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Contender – Visual Effects Supervisor Joe Letteri, Rise of Planet of the Apes


Joe Letteri. (Photo by Andrew Gorrie).

It may be a two-fer year for Joe Letteri: his work on the summer reboot of Fox’s Planet of the Apes franchise has generated considerable buzz about how poignant digits can be in the form of Andy Serkis’ mo-capped performance as Caesar – the chimp leader of the ape uprising against mankind.

But Letteri is also one of Weta’s credited supervisors for the upcoming Steven Spielberg-directed The Adventures of Tintin, which itself is generating considerable buzz (after already opening outside the U.S., and due to run as a Yuletide offering on these shores). The latter film is entirely mo-capped, a la Polar Express, though represents – according to those who have seen it – another “great leap forward” in the technology’s use.

Many we’ve talked to for our year-end visual effects round-up wonder if that film will be nominated as a best animated film, or if it will be perceived as a visual effects film (in spite of being entirely “animated”) instead.

For Rise of the Planet of the Apes, directed by Rupert Wyatt, Letteri worked with a more traditional definition of “visual effects” with the digits – all the simians and primates – embedded in a regular live-action film.

But what digits! Serkis, as the hyper-intelligent Caesar, finds emotional levels that make his one of the most clearly heart-rending performances of the year. Why, the other buzz goes, should a mo-capped performance be less nomination-worthy than one done live in heavy make-up and costume?

And while this doesn’t seem to be the year the Academy will step into the 21st century (does any year, really?), Letteri’s work, in overseeing the CG is in the thick of nomination-talk in the effects category.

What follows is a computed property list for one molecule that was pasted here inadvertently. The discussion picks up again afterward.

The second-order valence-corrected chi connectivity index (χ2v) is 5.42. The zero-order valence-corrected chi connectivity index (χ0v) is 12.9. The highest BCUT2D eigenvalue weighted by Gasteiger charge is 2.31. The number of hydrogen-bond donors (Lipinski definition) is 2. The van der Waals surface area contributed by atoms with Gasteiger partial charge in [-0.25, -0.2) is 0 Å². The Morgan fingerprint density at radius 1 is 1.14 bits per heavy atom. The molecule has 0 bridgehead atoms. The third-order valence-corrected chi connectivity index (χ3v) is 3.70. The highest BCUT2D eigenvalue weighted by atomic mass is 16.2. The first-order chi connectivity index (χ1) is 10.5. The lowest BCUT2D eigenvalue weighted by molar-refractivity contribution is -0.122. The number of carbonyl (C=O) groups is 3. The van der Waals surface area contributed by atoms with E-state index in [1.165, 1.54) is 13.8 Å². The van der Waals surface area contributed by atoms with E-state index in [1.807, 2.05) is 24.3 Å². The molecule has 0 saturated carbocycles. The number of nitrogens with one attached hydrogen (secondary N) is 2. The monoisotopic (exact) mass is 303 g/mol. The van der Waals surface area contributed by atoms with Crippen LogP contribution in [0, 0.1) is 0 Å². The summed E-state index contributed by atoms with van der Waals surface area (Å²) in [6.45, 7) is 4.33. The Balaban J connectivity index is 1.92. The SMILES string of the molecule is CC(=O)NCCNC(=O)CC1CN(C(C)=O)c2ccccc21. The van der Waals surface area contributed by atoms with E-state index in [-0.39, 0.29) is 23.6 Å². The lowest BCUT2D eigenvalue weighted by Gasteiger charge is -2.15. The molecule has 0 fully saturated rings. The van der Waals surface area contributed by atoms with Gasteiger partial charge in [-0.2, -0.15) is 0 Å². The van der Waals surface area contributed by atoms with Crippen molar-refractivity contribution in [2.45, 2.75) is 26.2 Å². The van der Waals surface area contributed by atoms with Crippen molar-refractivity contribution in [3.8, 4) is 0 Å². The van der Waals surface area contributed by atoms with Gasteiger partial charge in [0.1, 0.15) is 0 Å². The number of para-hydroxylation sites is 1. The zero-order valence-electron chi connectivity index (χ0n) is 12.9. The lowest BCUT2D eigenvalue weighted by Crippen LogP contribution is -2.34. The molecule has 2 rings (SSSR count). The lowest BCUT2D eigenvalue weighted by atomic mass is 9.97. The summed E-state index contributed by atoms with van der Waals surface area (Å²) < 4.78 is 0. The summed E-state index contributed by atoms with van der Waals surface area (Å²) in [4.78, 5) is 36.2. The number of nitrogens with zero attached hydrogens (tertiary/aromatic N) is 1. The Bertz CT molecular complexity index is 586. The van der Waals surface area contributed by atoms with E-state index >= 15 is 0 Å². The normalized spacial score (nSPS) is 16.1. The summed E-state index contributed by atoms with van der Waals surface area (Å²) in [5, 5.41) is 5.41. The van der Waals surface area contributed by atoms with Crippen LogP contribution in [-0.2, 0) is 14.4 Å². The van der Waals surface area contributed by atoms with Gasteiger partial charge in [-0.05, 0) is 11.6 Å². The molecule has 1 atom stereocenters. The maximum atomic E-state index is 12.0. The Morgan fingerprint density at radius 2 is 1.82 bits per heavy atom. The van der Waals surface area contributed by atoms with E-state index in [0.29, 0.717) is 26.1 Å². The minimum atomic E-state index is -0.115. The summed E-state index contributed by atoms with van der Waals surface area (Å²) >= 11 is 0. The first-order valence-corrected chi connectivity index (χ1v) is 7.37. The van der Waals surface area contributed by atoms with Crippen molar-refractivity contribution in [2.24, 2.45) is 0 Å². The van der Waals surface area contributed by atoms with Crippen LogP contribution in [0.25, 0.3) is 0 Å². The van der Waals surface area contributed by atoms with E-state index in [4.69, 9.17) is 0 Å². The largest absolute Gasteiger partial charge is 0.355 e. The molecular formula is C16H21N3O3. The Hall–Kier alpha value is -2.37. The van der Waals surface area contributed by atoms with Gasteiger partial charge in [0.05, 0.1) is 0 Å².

“The script was really good,” he says of Apes, but it came with the realization that unlike in its classic antecedents, “doing any kind of a suit isn’t going to work anymore… (It) made sense to do performance capture.”

Andy Serkis gives a stunning performance as Caesar in Rise of the Planet of the Apes.

But the project made even more sense for Letteri –  to the point of saying “yes” – when he knew Serkis would be portraying the pivotal primate. Serkis was well known to Letteri and the Weta crew for his equally pivotal mo-cap work as Gollum in the Lord of the Rings trilogy (a role which he’s reprising in the two-part Hobbit adaptation), plus had specifically simian “body language” experience after essaying the role of King Kong in Peter Jackson’s post-Ring adaptation of that other classic “ape flick” (Mighty Joe Young notwithstanding).

The breakthroughs here – and the things making Serkis’ performance so palpable – include new rendering software for skin and sub-surface muscles, allowing for ever-more-subtle facial expressions. Letteri describes it as a “whole new set of tools on top of performance capture itself.”

But “the real breakthrough” he says was a development in rigging the performance capture gear so that Serkis could actually be “on stage” (or wherever the actors were), using “active LEDs, (so that) set lighting didn’t interfere with motion capture lighting” or vice versa, which allowed Serkis to actually interact, on set with his fellow thespians, in “Caesar” mode, even if his “costume” wouldn’t be finished ‘til post.

So if he’s emoting a character, and feeding back to his other performers because he’s on set with them, interacting,  isn’t that the definition of “acting” itself?

“It’s going to be up to the guilds to define what you mean by ‘performance,’” Letteri says. However, what the guilds, societies, and academies mean by “visual effects” is still clear enough, and Letteri definitely figures to be in those conversations.

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